Thursday, July 19, 2007

USS Neverdock - A Trip Through The Archives

After re-discovering the delights of USS Neverdock, I couldn't help but have a quick look at some of the class moments from Mark's superb site. I didn't have to look too far back to witness the hilarity within. Take this example from today:

In case you think these deceptions are limited to recent events or the UK, the BBC's own people admit the BBC lies in its reporting from Iraq.

Yes, apparently they do. Just ask the Officer serving in Iraq who wrote and complained about the BBC's coverage of the war:

I am a serving British Army officer with operational experience in a number of theatres. I am concerned regarding the effect of your recent reports from Baghdad. I have been forwarded the correspondence between yourself and David Edwards of medialens.org, and would like to highlight that it is not merely medialens users, who are concerned about embedded coverage with the US Army. The intentions and continuing effects of the US-led invasion and subsequent occupation of Iraq have been questioned by too few people in the mainstream media and political parties, primarily only the Guardian and Independent, and the Liberal Democrats, respectively.

There is a widespread, and well-sourced, belief based on both experience and evidence, in both the British military and academia, that the US is not "just in Iraq to keep the peace, regardless of what the troops on the ground believe. It is in Iraq to establish a client state amenable to the requirements of US realpolitik in a key, oil-rich region. To doubt this is to be ignorant of the motives that have guided US foreign policy in the post-war period* and a mountain of evidence since 2003." (quote from medialens)

That the invasion was 'illegal, immoral and unwinnable', and the 'greatest foreign policy blunder since Suez' - to paraphrase the Liberal Democrats - is the overwhelming feeling of many of my peers, and they speak of loathsome six-month tours, during which they led patrols with dread and fear, reluctantly providing target practice for insurgents, senselessly haemorrhaging casualties, and squandering soldiers' lives, as part of Bush's vain attempt to delay the inevitable Anglo-US rout until after the next US election. Given a free choice most of us would never have invaded Iraq, and certainly would have withdrawn long ago. Hopefully, Tony Blairs's handover to Gordon Brown will herald a change of policy, and rapid withdrawal, but skewed pro-US coverage inhibits proper public debate, and is deeply unhealthy; lethally-so to many of us deployed to Iraq.


Somehow I don't think this is what Mark was getting at. Interestingly, I posted a comment with a link to this exchange which so far has failed to appear (what a surprise). However, as the above communication shows, he is quite right that the BBC's coverage is rather distorted. Hilariously, Mark adds:

The BBC is the worst propaganda machine since the Nazis and we are forced to pay for it.

Now, maybe my history is a bit rusty (I only have a BA Hons in the subject) but I seem to remember that the Nazis propaganda machine was pretty good. If it was the 'worst', one has to ask why they managed to get so many people onboard. Mind you, like the Nazi propaganda machine, the BBC is covering for a government that has indulged in the bloodshed of thousands............hey, maybe Mark is right, maybe this is a coded message to reveal his true anti-war leanings.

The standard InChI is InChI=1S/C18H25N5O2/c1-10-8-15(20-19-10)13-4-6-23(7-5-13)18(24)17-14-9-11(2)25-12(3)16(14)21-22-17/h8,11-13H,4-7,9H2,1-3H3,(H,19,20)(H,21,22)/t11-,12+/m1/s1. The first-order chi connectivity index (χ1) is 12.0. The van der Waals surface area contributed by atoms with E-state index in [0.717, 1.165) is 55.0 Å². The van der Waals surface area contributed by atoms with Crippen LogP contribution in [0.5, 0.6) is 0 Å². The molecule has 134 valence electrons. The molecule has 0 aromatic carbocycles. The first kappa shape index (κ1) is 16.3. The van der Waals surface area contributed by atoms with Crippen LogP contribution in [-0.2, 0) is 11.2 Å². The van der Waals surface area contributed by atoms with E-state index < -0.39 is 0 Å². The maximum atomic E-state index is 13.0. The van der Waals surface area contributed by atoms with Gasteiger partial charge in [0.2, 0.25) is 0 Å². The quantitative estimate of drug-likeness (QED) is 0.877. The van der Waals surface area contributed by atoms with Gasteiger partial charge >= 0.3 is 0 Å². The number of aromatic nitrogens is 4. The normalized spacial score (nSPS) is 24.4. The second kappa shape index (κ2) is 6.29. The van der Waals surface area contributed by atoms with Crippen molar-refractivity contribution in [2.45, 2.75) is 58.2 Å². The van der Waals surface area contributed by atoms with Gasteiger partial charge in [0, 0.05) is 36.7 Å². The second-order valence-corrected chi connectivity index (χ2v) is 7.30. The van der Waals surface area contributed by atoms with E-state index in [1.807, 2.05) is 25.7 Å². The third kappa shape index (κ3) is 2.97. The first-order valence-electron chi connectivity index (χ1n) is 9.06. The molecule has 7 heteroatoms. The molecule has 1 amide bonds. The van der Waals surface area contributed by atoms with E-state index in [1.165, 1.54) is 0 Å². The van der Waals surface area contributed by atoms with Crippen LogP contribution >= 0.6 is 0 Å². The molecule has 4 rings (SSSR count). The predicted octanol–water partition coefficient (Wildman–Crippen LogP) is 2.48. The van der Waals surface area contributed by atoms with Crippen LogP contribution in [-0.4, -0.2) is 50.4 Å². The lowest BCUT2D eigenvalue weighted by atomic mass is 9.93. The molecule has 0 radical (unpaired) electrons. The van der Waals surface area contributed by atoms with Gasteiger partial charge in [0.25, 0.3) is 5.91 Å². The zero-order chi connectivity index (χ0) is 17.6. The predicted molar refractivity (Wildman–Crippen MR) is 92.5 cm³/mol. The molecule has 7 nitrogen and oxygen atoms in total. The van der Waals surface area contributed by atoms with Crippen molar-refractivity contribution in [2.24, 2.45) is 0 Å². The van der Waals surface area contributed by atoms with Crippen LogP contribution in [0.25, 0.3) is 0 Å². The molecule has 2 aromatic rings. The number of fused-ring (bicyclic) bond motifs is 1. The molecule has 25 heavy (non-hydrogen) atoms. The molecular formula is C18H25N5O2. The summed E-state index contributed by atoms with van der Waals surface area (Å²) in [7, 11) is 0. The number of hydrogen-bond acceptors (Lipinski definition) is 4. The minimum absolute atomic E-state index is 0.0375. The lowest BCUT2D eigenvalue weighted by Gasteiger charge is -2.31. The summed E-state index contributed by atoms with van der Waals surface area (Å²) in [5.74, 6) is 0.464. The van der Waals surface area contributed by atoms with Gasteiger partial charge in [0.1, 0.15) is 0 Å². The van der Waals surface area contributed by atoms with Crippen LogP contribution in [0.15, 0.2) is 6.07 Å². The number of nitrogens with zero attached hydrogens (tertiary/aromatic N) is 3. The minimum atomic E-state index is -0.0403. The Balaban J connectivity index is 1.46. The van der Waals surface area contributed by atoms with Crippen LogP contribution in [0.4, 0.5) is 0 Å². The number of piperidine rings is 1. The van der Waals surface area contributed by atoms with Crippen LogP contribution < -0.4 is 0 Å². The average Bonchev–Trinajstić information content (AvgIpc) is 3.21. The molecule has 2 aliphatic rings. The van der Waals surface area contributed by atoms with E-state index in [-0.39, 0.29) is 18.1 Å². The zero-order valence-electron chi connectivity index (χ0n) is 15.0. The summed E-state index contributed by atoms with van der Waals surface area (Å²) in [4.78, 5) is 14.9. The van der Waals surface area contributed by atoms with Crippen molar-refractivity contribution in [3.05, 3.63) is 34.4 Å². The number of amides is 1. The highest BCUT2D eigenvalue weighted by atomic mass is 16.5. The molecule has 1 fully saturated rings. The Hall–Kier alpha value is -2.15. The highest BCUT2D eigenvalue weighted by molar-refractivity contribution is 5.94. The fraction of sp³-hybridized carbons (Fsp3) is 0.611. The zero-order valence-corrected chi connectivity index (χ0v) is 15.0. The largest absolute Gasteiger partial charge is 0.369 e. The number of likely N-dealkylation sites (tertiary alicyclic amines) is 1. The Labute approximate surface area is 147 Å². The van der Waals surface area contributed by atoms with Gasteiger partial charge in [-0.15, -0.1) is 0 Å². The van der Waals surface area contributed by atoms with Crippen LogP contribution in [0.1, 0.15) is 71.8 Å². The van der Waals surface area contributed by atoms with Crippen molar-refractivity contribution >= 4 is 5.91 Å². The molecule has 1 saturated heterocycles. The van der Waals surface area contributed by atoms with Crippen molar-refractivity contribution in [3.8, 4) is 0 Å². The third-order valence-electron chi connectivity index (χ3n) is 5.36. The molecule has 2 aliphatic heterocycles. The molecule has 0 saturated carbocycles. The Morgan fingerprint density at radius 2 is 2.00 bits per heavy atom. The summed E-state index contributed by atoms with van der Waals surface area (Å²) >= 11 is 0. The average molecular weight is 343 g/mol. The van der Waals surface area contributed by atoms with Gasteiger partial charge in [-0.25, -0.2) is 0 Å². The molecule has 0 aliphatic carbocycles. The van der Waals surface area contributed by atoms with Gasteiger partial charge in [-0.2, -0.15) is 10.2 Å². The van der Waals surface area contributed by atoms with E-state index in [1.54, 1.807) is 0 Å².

The most amusing passage is this one from the archives (via a link suggesting 'evidence' *smirk* of kleft-wing bias at the BBC), about The Power of Nightmares:

Peter Bergen reviews the Power of Nightmares in The Nation.


The kernel of Curtis's argument is that Western politicians claim "the greatest danger of all is international terrorism, a powerful and sinister network, with sleeper cells in countries across the world, a threat that needs to be fought by a war on terror. But much of this threat is a fantasy, which has been exaggerated and distorted by politicians. It's a dark illusion that has spread unquestioned through governments around the world, the security services and the international media."


Here are a few questions for Curtis, the BBC and anyone else who believes this dangerous propaganda:

Do you believe the sight of two commercial airliners, packed with innocent people, slamming into the Twin Towers was a "dark illusion"?

Are the now missing Twin Towers a "dark illusion" with the towers still standing?

Was the commercial airliner packed with innocent people that slammed into the Pentagon killing nearly 200 innocent people on the ground and all aboard, a "dark illusion"?

Is Richard Reid, the confessed shoebomber, who tried to blow up a packed commercial airliner over the Atlantic, a "dark illusion"?


[this continues in this manner, listing various terrorist atrocities with some obscure point about a "dark illusion"]

I could go on all day. [Fortunately he doesn't, perhaps to save any further embarrassment]

The only "dark illusion" here is the BBC masquerading as a "news organization" while it spreads Muslim propaganda.

Now, you are all intelligent people, I don't need to tell you what a load of horseshit this is. I don't need to tell you spectacularly Mark has failed to miss the point of that programme, so I'll let the loony's words speak for themselves.